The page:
The most important foreign policy speech by a minister so far this year was delivered last Monday. That Treasurer Josh Frydenberg was the speaker was a bit surprising. A little less surprising is that he identified a rising and muscular China as a major threat to the country’s security and prosperity.
The treasurer’s diagnosis of Australia’s predicament was refreshingly candid, calling China by name for its coercive diplomacy and manipulation of economic tools.
This is a modest but significant advance in Australian foreign policy rhetoric. While the Prime Minister, Foreign Minister and Minister of Trade have all identified “economic coercion” in broad terms as a threat to Australia, they have stopped pointing fingers as directly at Beijing – although the The implication is quite clear.
By pointing to China’s “coercive tactics” and its willingness to “use its economic weight as a source of political pressure”, the treasurer has done something often underestimated: be honest and frank with the Australian public about the threats incurred. .
While restraint is the hallmark of good diplomacy, often the urge to “maintain good relations” mistakenly trumps the primary duty of our leaders: to transparently explain the challenges of the nation and how the government manages them.
But beyond the principle of responsible government, why is it so important?
It is counterproductive to remain ideologically consistent on free trade in an increasingly geo-economic world,
To respond most effectively to China’s economic coercion, Australia needs business to be on the same page as government.
When dealing with China, companies look to the government for leadership. Their overriding desire is to have a way to go in the relationship so that they can plan and invest.
The second half of the Treasurer’s speech was an attempt to lead this way, emphasizing the importance of a resilient economy and a more diverse business profile.
It wasn’t that long ago that “diversify” was a dirty word in Australian foreign policy parlance. It featured an implicit criticism of China (and those who relied too much on this export market) and ran counter to the free trade orthodoxy of many Canberra residents for whom market forces alone should determine the direction of trade.
One of the benefits of Covid has been to blow up these conventions.
Beginning in the middle of last year, the Prime Minister and then trade and industry ministers began to label Australia’s support for free trade by throwing up ideas on questioning the supply chains and investment in domestic industries.
The measures that the treasurer explained on Monday are all positive steps in this direction.
Building a more competitive economy, based less on resource extraction, specific trade diversification measures, such as subsidies for the development of export markets, and enhanced protection of foreign investment and infrastructure – all necessary, all important.
While the government is to be commended for these measures, a more comprehensive set of policy changes is needed.
It is above all a question of state of mind. Australia needs to get comfortable with a targeted industrial policy where it is needed, even if it goes against the market instincts of the people. It is counterproductive to remain ideologically consistent about free trade in an increasingly geo-economic world.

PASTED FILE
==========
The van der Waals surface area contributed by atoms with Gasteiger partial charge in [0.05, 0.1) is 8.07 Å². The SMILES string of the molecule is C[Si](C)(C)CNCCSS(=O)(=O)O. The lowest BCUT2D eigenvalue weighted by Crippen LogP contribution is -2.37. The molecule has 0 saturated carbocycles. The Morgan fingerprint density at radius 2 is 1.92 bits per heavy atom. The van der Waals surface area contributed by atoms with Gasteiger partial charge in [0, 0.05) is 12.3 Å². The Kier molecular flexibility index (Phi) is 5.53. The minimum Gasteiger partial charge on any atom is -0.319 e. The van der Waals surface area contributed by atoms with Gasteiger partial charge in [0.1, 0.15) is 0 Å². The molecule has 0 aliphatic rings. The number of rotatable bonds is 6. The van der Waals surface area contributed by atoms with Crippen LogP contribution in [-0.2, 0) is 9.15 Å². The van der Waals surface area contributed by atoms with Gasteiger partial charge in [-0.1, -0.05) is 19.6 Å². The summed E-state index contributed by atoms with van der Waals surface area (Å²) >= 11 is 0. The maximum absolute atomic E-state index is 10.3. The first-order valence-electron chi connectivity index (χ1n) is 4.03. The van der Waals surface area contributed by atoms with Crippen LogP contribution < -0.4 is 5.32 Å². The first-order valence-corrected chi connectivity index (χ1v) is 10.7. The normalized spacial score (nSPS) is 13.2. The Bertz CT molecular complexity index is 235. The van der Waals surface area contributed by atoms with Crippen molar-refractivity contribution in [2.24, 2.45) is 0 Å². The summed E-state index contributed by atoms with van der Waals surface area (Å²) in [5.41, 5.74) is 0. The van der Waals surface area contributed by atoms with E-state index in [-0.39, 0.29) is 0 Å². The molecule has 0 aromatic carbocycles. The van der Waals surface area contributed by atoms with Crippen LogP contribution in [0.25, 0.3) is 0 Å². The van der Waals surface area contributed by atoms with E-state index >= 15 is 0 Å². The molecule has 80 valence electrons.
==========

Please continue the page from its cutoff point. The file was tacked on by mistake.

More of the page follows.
Targeted industrial support and government investments, investment selection and stimulation of innovation in strategic industries are an undeniable reality. Open economies, free trade and investment must remain the default, but not to the point where Australia is unable to take steps to ensure security and resilience.
The foreign affairs and trade portfolio needs to focus more on the development of national economic policies. Australia should use its diplomacy to encourage trade and investment with more reliable markets and to monitor and manage key supply chains with like-minded nations.
Second, it is about continuing the outspokenness with the business that the treasurer has initiated. Ministers and officials must explain the political risks of operating in certain markets – and how trade in specific products fits into the larger geostrategic framework.
The core work of the Department of Foreign Affairs and Trade and Austrade will remain crucial: free trade agreements, removal of non-tariff barriers, strengthening of international trade rules and providing market information and access. to exporters.
But an additional dimension is needed. The two agencies need to work more closely together to provide timely political risk analysis to Australian small and medium-sized businesses.
For Austrade, this means taking a more strategic approach, integrating political and security risk advice into their market intelligence for companies. And for DFAT, that means being more willing to share candid assessments with people outside of government.
Finally, a more systematic review of vulnerabilities in Australian supply chains is needed: a set of tools to categorize and mitigate risks.
The Supply Chain Resilience Initiative, which provides companies with grants of up to $ 2 million to address vulnerabilities, is a good start.
And the nearly $ 100 million pledged to the Office of Supply Chain Resilience promises to coordinate a whole-of-government approach. However, we have not yet seen any specific policy thinking or initiative emerge.
If the challenge of economic coercion is as urgent as the treasurer describes it, then there is no time to wait.